In February 2023 we learned that it had done just this by giving out a list of books and DVDs that, if found in a person’s possession, might indicate a tendency to far-right extremism. On the list were the works of Shakespeare, Chaucer and Milton, which were “warning signs of potential extremism” since people on the far right were known to read them. Also listed were Tinker Tailor Soldier Spy and The Dam Busters. Read a book or watch a DVD like this and Prevent might come knocking on your door to “support” you, meaning to stop you going any further down the path to terrorism. The government seemed particularly concerned about books that might provoke thought about the nature of the society it was creating. George Orwell’s 1984 and Aldous Huxley’s Brave New World were on the list. Nor did it want to be made fun of. Yes Minister and The Thick of It were also thought capable of “encouraging far-right sympathies”.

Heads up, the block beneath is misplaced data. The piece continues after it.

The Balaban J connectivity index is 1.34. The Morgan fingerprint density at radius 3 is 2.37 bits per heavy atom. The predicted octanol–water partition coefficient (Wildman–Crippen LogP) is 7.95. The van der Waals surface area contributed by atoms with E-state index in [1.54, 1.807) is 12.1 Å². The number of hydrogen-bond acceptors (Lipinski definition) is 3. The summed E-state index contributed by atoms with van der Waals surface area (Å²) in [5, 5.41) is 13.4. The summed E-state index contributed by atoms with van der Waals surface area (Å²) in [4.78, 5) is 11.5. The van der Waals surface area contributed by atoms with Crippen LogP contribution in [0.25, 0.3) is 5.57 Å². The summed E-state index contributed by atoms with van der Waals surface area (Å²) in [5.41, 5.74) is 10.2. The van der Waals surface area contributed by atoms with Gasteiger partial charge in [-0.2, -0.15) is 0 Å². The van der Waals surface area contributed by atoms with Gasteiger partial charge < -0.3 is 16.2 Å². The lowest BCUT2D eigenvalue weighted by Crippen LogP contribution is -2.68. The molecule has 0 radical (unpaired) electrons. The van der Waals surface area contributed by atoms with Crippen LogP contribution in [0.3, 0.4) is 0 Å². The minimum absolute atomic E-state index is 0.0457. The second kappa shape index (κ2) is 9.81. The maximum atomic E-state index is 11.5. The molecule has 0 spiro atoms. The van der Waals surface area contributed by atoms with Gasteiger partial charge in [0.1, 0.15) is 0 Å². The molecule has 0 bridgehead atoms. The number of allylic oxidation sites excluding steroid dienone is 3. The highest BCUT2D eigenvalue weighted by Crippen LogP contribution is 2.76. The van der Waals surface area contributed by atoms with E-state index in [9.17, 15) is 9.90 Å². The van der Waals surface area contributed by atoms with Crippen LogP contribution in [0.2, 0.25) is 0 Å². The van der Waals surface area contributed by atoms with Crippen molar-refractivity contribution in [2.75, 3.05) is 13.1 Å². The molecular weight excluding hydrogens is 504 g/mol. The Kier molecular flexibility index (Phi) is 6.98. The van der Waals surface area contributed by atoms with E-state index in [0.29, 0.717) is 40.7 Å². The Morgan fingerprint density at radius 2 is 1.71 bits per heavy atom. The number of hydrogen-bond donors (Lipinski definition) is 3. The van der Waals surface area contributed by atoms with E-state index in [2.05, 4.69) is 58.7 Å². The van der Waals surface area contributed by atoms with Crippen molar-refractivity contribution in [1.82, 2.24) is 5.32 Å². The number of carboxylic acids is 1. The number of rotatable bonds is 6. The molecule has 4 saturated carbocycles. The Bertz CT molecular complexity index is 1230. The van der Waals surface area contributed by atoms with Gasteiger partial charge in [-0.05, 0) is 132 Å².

Looked at linguistically, Prevent had only given an unusually bold push to what decades ago Peter Simple called the Great Semantic Shift, whereby people’s opinions are moved inexorably to the left by the constantly changing use of the words “left” and “right” by the media and politicians. Peter Simple was the pen name of Michael Wharton, who wrote a column in the Daily Telegraph for about thirty years starting in the 1970s. According to him the Great Semantic Shift began in about 1960, an example being the way that opinions about the multi-racial society once described as “moderate” or “of the centre” came to be described first as “right-wing”, then as “extreme right-wing,” and finally as “lunatic fringe” or “fascist”. Thus the opinions of the majority in one generation are called “right-wing” in the next, when views that were previously “right-wing” are called “far-right”. Eventually, sticking to the values of yesteryear makes one a “far-right extremist” or a “fascist”. Meanwhile, views that were once “left-wing” or even “far-left” go unlabelled as though they were those of any decent person. To keep in step with this, people move their opinions to the left so that they can continue thinking of themselves as decent.